Just as other voluntary, peaceful exchanges – such as the selling and buying of hamburgers or of gym memberships – scale. McDonald’s began as a single burger joint in California. Gold’s Gym was oncesingular, too. Both are now nationwide. Neither relies on extortion to fund operations. They exist – and expand – based on the free give-and-take of millions of people.

There is no reason roads could not be built and operated on the same principle.

In this video Walter Block explains the problem with public highways and roads and how privatization could solve these issues. It’s really long, but worth a listen.

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5 Responses to But who will build the roads?

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  4. Hey can you answer this for me?

    How would private roads be paid for? People often like to mock the idea of private roads by talking about how you’d have to stop every 10 feet to pay a toll, but I’ve always assumed that they’re just being absurd and that there would be some other way that we would pay to use the roads. However, I don’t know how we actually WOULD pay to use them!

    This is one of the (very few) reasons that public roads actually make more sense than private roads to me, since you just pay for them to the a single entity who owns all the roads (the government) via taxes as opposed to having to pay tens or hundreds of private entities who own all the roads. How the heck would that work without the absurd scenario I mentioned above?

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    • The Question says:

      How would private roads be paid for? People often like to mock the idea of private roads by talking about how you’d have to stop every 10 feet to pay a toll, but I’ve always assumed that they’re just being absurd and that there would be some other way that we would pay to use the roads. However, I don’t know how we actually WOULD pay to use them!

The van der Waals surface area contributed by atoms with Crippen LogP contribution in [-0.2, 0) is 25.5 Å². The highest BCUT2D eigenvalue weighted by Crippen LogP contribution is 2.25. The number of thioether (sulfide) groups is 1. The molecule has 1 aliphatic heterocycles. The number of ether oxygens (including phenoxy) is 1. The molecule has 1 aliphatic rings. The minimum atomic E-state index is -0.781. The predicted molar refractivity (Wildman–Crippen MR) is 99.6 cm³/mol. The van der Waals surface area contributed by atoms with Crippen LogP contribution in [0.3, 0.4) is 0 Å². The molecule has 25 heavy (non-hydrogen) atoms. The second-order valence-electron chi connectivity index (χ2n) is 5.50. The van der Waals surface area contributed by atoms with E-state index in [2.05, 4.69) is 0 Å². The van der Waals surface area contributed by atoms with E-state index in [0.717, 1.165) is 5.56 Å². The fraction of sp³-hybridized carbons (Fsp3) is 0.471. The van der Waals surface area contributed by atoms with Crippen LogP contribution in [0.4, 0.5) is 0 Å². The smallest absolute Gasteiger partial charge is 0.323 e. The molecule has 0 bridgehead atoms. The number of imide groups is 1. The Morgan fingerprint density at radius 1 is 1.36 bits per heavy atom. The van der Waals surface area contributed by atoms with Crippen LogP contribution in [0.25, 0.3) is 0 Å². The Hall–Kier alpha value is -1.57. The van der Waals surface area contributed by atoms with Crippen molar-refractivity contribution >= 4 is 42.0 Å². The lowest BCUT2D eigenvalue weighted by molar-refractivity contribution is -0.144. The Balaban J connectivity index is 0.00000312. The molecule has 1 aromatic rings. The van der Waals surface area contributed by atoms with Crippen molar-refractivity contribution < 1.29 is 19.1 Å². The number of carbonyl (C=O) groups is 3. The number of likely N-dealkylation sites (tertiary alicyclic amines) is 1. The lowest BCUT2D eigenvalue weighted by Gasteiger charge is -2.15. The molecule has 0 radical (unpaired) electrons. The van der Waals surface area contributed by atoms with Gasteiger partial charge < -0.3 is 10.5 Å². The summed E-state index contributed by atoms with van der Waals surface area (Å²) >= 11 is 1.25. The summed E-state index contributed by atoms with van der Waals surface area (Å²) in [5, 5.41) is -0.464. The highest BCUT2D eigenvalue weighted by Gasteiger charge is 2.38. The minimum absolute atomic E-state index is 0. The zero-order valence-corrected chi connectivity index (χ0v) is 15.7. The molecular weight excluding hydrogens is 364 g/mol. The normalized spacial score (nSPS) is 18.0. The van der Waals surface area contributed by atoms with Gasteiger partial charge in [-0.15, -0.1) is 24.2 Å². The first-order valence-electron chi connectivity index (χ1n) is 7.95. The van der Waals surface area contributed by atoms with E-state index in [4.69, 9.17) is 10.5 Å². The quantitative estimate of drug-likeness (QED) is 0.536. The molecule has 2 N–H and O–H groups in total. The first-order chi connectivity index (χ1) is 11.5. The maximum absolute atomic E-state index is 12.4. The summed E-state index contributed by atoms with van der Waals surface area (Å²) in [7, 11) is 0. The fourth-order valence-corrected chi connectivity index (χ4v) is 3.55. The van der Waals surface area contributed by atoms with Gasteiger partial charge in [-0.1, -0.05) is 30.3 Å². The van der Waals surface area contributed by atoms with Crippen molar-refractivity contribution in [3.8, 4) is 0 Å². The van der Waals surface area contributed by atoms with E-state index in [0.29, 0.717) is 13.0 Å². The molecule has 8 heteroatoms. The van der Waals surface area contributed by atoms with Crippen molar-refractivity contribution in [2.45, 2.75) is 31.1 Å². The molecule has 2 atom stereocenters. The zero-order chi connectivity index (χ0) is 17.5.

Walter Block wrote an entire book on privatizing highways and roads and how that would function.

      We have to remember that the customer is not always evident, so it can be difficult to determine who should pay. For example, people are able to use the services of social media for free, because they are the product. Someone else is paying for it. It does not cost money to enter a private shopping center.

      Some road owners might charge users, while others might offer road service for free because those who actually pay for the road benefit from drivers accessing it.

      This is one of the (very few) reasons that public roads actually make more sense than private roads to me, since you just pay for them to the a single entity who owns all the roads (the government) via taxes as opposed to having to pay tens or hundreds of private entities who own all the roads. How the heck would that work without the absurd scenario I mentioned above?

      The problem with public roads really comes down to the use of coercion to pay for them. I don’t mean this in an ethical sense, however. Coercion makes it impossible to know where people would actually pay for roads. It distorts the market, therefore we get transportation systems based on what public officials believe should be the best transportation system model rather than what people want.